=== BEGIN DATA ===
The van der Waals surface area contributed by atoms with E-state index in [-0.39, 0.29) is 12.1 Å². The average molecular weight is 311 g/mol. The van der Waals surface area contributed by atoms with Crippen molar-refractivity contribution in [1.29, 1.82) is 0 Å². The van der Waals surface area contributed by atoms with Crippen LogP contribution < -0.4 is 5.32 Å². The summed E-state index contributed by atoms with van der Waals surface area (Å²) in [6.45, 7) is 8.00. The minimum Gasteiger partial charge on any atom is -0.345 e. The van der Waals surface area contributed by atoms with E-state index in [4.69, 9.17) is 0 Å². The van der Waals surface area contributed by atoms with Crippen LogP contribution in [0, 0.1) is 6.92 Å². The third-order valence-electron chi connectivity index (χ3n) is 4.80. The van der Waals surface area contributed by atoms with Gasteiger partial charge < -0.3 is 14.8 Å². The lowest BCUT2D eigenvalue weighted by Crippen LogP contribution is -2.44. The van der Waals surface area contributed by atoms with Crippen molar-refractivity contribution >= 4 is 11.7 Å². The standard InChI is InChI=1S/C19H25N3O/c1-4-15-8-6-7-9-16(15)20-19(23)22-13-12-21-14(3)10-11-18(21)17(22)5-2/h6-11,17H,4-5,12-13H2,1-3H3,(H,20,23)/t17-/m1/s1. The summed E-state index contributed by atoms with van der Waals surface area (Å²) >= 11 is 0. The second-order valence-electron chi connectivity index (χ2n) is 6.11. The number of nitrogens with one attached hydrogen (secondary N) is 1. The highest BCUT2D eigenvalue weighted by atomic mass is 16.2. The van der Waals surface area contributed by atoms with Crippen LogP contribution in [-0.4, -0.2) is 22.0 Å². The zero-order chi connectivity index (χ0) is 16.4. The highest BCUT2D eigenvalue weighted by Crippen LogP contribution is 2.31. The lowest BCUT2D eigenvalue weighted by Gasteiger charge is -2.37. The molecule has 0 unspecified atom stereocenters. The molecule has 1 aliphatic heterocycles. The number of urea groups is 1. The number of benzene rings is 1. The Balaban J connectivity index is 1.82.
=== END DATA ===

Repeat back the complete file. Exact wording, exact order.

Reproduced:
The van der Waals surface area contributed by atoms with E-state index in [-0.39, 0.29) is 12.1 Å². The average molecular weight is 311 g/mol. The van der Waals surface area contributed by atoms with Crippen molar-refractivity contribution in [1.29, 1.82) is 0 Å². The van der Waals surface area contributed by atoms with Crippen LogP contribution < -0.4 is 5.32 Å². The summed E-state index contributed by atoms with van der Waals surface area (Å²) in [6.45, 7) is 8.00. The minimum Gasteiger partial charge on any atom is -0.345 e. The van der Waals surface area contributed by atoms with E-state index in [4.69, 9.17) is 0 Å². The van der Waals surface area contributed by atoms with Crippen LogP contribution in [0, 0.1) is 6.92 Å². The third-order valence-electron chi connectivity index (χ3n) is 4.80. The van der Waals surface area contributed by atoms with Gasteiger partial charge < -0.3 is 14.8 Å². The lowest BCUT2D eigenvalue weighted by Crippen LogP contribution is -2.44. The van der Waals surface area contributed by atoms with Crippen molar-refractivity contribution >= 4 is 11.7 Å². The standard InChI is InChI=1S/C19H25N3O/c1-4-15-8-6-7-9-16(15)20-19(23)22-13-12-21-14(3)10-11-18(21)17(22)5-2/h6-11,17H,4-5,12-13H2,1-3H3,(H,20,23)/t17-/m1/s1. The summed E-state index contributed by atoms with van der Waals surface area (Å²) >= 11 is 0. The second-order valence-electron chi connectivity index (χ2n) is 6.11. The number of nitrogens with one attached hydrogen (secondary N) is 1. The highest BCUT2D eigenvalue weighted by atomic mass is 16.2. The van der Waals surface area contributed by atoms with Crippen LogP contribution in [-0.4, -0.2) is 22.0 Å². The zero-order chi connectivity index (χ0) is 16.4. The highest BCUT2D eigenvalue weighted by Crippen LogP contribution is 2.31. The lowest BCUT2D eigenvalue weighted by Gasteiger charge is -2.37. The molecule has 0 unspecified atom stereocenters. The molecule has 1 aliphatic heterocycles. The number of urea groups is 1. The number of benzene rings is 1. The Balaban J connectivity index is 1.82.